• Lucy Parkman Scott, “Be Women and Do a Woman’s Work” (April 10, 1895)
  • Josephine Jewell Dodge, “Woman Suffrage Opposed to Women’s Rights” (November 1911)
  • Gloria Steinem, “Living the Revolution” (May 31, 1970)
  • Phyllis Schlafly, “What’s Wrong with Equal Rights for Women?” (January 1, 1972)
  • Ambassador Samantha Power, “Commencement Address at Barnard College” (May 17, 2015)
  • Christina Hoff Sommers, “The Real Oppression That Campus Feminists Aren’t Talking About” (June 8, 2015)

Discussion Questions:

  • Evaluate the arguments, and the manner of presenting of the arguments, of any of the anti-suffrage speakers.
  • Who makes the better argument: Power or Sommers—and why?


  • Special Assignment: The Corinthian/Corcyrean Debate


  • King Lear, Acts I and II

Discussion Questions:

  1. What does the opening conversation between Kent and Gloucester tell us about the current political setting of the play? How does it hint at problems and themes that will come to dominate the play?
  2. Does Lear’s division of the kingdom serve the future good of England? Does the outcome of the first scene serve the future good of the country? Is Lear a good ruler?
  3. Is Lear a good father? Might Lear’s being a good father and being a good ruler be in conflict? Is Cordelia a good daughter?
  4. Who serves Lear best in the first scene? Who loves him most? Consider Kent and the fool in your answer.
  5. What does the play gain by Shakespeare’s inclusion of a subplot (story of Gloucester and his sons)?
  6. Does Shakespeare show any sympathy for the play’s villain, Edmund? If so, how does he do so?


  • King Lear, Acts III and IV

Discussion Questions:

  1. What does Edgar’s disguise as a “poor Tom” from the London madhouse teach us about Edgar?
  2. Why does Lear take such an interest in poor Tom, and even call him a philosopher? Is he correct when he calls Tom “the thing itself,” “unaccommodated man”? (III.4.107).
  3. What does Edgar learn while disguised as poor Tom?
  4. Is Edgar justified in “trifling thus with his [father’s] despair” (IV.6.134)? What is he trying to teach him?
  5. To what extent are Lear’s ravings when he meets with Gloucester “matter and impertinency mixed; / Reason in madness” (IV.6. 174–75)?


  • King Lear, Act V; The Tempest, Act I

Discussion Questions:

  1. Why does Edgar intrude on Albany’s arrest of Edmund? Why does he challenge him to armed combat?
  2. What has Lear learned from his sufferings? Was his tragedy necessary?
  3. What do Edgar’s last words at the end of the play mean? Will Edgar be a good king? Is it likely that his rule will differ from Lear’s?
  4. Why does Shakespeare make “nothing” and “all” reverberate throughout the play?
  5. How does the short opening scene set the stage for The Tempest? How does it hint at problems and themes that emerge as the play unfolds?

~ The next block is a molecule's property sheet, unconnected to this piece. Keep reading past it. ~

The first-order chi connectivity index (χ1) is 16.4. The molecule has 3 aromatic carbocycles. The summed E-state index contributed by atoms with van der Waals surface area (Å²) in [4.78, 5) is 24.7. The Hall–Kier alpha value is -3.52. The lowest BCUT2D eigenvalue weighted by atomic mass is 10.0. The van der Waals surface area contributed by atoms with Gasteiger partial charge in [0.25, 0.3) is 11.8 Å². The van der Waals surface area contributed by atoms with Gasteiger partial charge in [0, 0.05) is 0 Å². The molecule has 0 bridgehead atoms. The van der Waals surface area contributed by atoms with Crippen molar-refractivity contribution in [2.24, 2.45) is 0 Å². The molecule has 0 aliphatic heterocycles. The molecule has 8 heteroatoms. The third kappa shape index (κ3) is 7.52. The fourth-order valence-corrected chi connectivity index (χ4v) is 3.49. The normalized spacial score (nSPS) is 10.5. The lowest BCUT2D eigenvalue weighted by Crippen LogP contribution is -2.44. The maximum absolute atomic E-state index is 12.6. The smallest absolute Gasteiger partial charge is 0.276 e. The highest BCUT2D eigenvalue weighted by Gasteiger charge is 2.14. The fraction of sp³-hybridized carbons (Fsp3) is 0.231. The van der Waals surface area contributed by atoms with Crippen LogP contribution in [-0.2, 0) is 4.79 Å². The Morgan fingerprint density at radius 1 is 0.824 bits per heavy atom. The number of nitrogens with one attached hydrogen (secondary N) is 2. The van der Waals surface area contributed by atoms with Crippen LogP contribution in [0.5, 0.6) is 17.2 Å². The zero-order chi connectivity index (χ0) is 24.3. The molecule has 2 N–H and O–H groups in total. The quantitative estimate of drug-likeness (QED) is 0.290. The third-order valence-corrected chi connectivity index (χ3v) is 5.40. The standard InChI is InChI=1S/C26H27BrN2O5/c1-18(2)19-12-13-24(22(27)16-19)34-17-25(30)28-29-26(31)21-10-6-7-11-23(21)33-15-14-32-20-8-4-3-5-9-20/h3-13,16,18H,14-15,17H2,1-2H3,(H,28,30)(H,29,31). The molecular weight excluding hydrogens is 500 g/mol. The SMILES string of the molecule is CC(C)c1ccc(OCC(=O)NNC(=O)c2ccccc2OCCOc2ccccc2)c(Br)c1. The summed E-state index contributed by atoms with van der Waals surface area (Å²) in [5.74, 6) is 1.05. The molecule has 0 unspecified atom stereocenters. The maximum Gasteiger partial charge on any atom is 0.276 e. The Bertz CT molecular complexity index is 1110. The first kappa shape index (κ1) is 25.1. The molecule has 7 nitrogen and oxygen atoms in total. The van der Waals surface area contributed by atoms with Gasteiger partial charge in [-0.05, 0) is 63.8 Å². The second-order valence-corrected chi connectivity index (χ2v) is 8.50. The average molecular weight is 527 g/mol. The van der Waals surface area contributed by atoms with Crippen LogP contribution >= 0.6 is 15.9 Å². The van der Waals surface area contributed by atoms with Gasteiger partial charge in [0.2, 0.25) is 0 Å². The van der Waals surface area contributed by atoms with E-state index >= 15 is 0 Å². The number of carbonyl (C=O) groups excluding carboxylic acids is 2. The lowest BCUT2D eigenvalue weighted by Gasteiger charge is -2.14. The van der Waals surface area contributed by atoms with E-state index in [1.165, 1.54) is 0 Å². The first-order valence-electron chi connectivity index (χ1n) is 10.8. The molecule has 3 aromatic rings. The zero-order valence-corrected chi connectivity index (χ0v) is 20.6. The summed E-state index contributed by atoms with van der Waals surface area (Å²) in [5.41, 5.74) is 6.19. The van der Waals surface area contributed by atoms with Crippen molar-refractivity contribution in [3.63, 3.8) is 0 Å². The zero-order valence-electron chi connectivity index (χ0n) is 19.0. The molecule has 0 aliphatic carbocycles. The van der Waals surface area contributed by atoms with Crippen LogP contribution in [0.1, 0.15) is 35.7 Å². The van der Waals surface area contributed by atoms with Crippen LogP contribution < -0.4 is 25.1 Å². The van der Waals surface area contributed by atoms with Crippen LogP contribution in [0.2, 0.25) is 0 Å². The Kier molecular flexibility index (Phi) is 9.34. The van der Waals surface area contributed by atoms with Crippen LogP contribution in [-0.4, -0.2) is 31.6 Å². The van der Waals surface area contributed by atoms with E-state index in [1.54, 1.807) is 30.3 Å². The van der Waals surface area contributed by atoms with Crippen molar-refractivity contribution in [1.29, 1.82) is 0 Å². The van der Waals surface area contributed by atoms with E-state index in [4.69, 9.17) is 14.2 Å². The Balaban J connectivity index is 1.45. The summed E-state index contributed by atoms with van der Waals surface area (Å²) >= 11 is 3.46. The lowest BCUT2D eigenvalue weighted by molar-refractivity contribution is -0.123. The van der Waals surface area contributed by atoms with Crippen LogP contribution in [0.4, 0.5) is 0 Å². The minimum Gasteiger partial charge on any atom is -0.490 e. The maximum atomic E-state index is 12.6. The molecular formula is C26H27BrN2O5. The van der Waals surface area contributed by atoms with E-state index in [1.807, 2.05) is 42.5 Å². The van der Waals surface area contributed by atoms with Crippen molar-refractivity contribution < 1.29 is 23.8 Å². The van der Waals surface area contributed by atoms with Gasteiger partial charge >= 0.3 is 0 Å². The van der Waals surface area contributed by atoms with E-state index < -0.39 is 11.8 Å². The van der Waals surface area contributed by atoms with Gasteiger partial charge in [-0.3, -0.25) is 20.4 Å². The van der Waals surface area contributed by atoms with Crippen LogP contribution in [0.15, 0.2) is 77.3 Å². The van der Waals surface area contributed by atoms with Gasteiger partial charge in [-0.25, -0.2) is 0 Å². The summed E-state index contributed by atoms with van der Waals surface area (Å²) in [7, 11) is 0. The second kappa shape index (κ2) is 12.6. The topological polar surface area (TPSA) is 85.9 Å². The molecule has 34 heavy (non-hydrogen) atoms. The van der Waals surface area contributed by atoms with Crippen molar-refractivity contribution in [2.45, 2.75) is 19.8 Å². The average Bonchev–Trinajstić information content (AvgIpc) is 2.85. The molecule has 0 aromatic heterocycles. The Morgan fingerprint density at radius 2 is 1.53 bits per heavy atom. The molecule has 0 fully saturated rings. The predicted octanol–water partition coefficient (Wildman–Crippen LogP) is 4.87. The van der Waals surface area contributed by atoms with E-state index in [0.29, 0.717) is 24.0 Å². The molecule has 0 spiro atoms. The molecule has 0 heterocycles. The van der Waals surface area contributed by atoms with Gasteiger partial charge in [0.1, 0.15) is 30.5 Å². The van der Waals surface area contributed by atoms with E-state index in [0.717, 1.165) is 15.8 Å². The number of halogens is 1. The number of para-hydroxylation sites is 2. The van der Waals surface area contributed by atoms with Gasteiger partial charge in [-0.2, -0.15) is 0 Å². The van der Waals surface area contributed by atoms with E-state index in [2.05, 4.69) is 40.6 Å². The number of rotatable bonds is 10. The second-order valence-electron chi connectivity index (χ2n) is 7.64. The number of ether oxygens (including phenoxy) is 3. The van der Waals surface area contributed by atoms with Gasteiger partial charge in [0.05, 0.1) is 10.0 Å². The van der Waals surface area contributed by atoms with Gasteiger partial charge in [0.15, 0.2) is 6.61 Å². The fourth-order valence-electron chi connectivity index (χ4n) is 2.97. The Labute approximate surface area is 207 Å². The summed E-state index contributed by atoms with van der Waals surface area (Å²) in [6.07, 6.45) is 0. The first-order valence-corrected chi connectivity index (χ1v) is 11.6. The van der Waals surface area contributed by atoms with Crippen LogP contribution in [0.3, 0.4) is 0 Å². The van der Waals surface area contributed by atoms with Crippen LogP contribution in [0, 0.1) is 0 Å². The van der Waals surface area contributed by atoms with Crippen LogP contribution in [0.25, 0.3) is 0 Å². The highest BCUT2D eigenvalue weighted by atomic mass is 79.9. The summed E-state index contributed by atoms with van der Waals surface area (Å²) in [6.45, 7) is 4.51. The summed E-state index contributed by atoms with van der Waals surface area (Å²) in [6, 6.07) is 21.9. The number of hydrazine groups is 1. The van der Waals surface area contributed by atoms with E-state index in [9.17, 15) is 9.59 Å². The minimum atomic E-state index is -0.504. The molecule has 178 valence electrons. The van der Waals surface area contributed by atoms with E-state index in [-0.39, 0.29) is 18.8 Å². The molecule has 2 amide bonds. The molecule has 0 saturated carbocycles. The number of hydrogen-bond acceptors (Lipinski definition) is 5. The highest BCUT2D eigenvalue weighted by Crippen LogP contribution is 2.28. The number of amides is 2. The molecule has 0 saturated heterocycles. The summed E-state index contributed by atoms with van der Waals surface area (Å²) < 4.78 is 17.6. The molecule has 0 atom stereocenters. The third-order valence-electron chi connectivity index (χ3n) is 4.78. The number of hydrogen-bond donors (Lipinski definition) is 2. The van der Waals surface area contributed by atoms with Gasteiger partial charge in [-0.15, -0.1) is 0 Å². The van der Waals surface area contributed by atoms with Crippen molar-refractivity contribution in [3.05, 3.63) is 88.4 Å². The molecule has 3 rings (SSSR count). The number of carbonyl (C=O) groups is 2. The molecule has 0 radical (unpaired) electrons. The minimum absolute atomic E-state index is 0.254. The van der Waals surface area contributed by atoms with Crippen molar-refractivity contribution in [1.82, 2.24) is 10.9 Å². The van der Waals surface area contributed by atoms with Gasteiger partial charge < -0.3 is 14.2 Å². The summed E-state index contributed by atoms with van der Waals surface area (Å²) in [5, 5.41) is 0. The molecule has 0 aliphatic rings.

• The Tempest, Acts II, III, and IV

Discussion Questions:

  1. Once the ship is wrecked and its occupants cast upon shore, there are several visions of a new political order, such as plans to usurp power. There is Gonzalo’s utopian vision of the island as a commonwealth that he would administer “without sovereignty” (II.1.139–60). How does this play reflect on political foundings?
  2. Is Ferdinand a good match for Miranda? Is Prospero a better matchmaker than Lear?
  3. While Caliban describes Prospero as “a tyrant, / A sorcerer, that by his cunning hath / Cheated me of the island” (III.ii.41–43), Ferdinand says that he is “so rare a wond’red father and wise / Makes this place Paradise” (IV.I.123–24). Which is more correct? How would Shakespeare comment on their statements?
  4. Why did Shakespeare include such strange beings as Caliban and Ariel in his play?


  • The Tempest, Act V

Discussion Questions:

  1. In the last scene of the play, several characters seek and grant forgiveness. Forgiveness also plays a large part in the resolution of Lear. What do we learn from these plays about forgiveness? Is there a place for forgiveness in ruling and in political life, more broadly?
  2. Does Gonzalo’s concluding observation about the outcome of the play ring true—that “all of us [have found] ourselves / When no man was his own”? (V.i.204–13). Does this apply to Prospero as well?
  3. Prospero orchestrates the last scene of the play almost as if he were a stage director bringing his play to a fitting close. How does Shakespeare offer a mirror to his own dramatic art in Prospero? Are there ways in which he is like and unlike Prospero?
  4. By the end of both Lear and the Tempest, a new political order has come into existence. Compare Prospero’s rule to Lear’s. Does King Lear offer sobering lessons for the future rulers in the Tempest?